Regardless of the method of research, data collection will be necessary. The method of data collection selected will primarily depend on the type of information the researcher needs for their study; however, other factors, such as time, resources, and even ethical considerations can influence the selection of a data collection method. All of these factors need to be considered when selecting a data collection method because each method has unique strengths and weaknesses. We will discuss the uses and assessment of the most common data collection methods: observation, surveys, archival data, and tests.
The observational method involves the watching and recording of a specific behavior of participants. In general, observational studies have the strength of allowing the researcher to see for themselves how people behave. However, observations may require more time and man-power than other data collection methods, often resulting in smaller samples of participants. Researchers may spend significant time waiting to observe a behavior, or the behavior may never occur during observation. It is important to remember that people tend to change their behavior when they know they are being watched (known as the Hawthorne effect).
Observations may be done in a naturalist setting to reduce the likelihood of the Hawthorne effect. During naturalistic observations, the participants are in their natural environment and are usually unaware that they are being observed. For example, observing students participating in their class would be a naturalist observation. The downside of a naturalistic setting is that the research doesn’t have control over the environment. Imagine that the researcher goes to the classroom to observe those students, and there is a substitute teacher. The change in instructor that day could impact student behavior and skew the data.
If controlling the environment is a concern, a laboratory setting may be a better choice. In the laboratory environment, the researcher can manage confounding factors or distractions that might impact the participants’ behavior. Of course, there are expenses associated with maintaining a laboratory setting, increasing the cost of the study, that would not be associated with naturalist observations. And, again, the Hawthorne effect may impact behavior.
Surveys are familiar to most people because they are so widely used. This method enhances accessibility to subjects because they can be conducted in person, over the phone, through the mail, or online, and are commonly used by researchers to gather information on many variables in a relatively short period of time.
Most surveys involve asking a standard set of questions to a group of participants. In a highly structured survey, subjects are forced to choose from a response set such as “strongly disagree, disagree, undecided, agree, strongly agree”; or “0, 1-5, 6-10, etc.” One of the benefits of having forced-choice items is that each response is coded so that the results can be quickly entered and analyzed using statistical software. While this type of survey typically yields surface information on a wide variety of factors, they may not allow for an in-depth understanding of human behavior.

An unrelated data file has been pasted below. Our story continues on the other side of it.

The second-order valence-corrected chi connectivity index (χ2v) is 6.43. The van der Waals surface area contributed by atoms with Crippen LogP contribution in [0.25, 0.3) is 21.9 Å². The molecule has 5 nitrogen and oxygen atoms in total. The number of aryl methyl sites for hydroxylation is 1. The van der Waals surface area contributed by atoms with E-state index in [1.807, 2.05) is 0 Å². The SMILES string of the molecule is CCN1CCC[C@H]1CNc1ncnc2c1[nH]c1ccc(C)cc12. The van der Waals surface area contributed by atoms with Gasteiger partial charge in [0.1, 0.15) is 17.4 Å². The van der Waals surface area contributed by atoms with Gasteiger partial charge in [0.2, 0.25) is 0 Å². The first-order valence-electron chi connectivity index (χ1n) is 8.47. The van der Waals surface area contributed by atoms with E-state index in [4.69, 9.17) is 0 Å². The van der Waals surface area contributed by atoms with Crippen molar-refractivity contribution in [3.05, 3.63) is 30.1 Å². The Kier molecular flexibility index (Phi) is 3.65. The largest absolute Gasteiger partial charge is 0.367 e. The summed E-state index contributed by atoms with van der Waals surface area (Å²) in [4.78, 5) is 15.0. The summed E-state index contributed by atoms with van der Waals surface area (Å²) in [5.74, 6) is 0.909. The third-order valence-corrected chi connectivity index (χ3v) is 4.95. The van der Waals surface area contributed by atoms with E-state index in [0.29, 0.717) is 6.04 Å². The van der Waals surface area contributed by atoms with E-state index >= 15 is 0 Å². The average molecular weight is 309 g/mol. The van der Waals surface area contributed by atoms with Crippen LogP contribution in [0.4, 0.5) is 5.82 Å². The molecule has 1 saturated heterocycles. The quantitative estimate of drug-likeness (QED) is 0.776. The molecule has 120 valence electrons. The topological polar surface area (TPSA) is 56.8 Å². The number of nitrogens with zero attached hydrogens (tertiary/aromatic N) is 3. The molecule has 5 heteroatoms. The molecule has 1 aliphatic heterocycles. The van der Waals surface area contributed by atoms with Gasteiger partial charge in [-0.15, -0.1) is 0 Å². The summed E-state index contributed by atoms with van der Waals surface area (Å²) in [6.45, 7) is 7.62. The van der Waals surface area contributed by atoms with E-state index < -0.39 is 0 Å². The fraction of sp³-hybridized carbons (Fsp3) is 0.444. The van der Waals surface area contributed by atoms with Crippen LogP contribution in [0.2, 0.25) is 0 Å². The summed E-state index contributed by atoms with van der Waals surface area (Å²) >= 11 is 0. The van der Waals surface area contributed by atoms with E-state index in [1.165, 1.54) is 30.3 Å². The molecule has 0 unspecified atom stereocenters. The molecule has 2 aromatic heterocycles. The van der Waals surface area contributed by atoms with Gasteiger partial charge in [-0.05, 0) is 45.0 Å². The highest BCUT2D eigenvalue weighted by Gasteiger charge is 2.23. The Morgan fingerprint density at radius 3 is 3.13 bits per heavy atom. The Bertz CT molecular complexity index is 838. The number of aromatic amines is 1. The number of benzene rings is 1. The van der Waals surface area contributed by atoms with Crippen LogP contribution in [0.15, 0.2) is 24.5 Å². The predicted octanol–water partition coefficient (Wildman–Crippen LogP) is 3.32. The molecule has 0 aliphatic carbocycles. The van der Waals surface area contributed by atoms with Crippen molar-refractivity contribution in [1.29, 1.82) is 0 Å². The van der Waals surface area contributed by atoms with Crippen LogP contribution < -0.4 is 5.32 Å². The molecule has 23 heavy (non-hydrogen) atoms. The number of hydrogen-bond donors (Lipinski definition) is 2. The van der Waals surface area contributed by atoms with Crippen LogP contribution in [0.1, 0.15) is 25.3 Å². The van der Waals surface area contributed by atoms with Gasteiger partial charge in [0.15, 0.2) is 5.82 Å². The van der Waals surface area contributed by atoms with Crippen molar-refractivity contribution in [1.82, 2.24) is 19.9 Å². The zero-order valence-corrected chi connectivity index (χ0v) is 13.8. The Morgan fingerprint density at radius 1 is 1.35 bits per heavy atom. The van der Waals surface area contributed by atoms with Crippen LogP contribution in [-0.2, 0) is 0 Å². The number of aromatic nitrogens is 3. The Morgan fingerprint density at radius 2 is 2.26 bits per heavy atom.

Of course, surveys can be designed in a number of ways. Some surveys ask open-ended questions, allowing each participant to devise their own response, allowing for a variety of answers. This variety may provide deeper insight into the subject than forced-choice questions, but makes comparing answers challenging. Imagine a survey question that asked participants to report how they are feeling today. If there were 100 participants, there could be 100 different answers, which is more challenging and takes more time to code and analyze.
Surveys are useful in examining stated values, attitudes, opinions, and reporting on practices. However, they are based on self-report, and this can limit accuracy. For a variety of reasons, people may not provide honest or complete answers. Participants may be concerned with projecting a particular image through their responses, they may be uncomfortable answering the questions, inaccurately assess their behavior, or they may lack awareness of the behavior being assessed. So, while surveys can provide a lot of information for many participants quickly and easily, the self-reporting may not be as accurate as other methods.
Content Analysis of Archival data
Content analysis involves looking at media such as old texts, pictures, commercials, lyrics, or other materials to explore patterns or themes in culture. An example of content analysis is the classic history of childhood by Aries (1962) called “Centuries of Childhood” or the analysis of television commercials for sexual or violent content or for ageism. Passages in text or television programs can be randomly selected for analysis as well. Again, one advantage of analyzing work such as this is that the researcher does not have to go through the time and expense of finding respondents, but the researcher cannot know how accurately the media reflects the actions and sentiments of the population.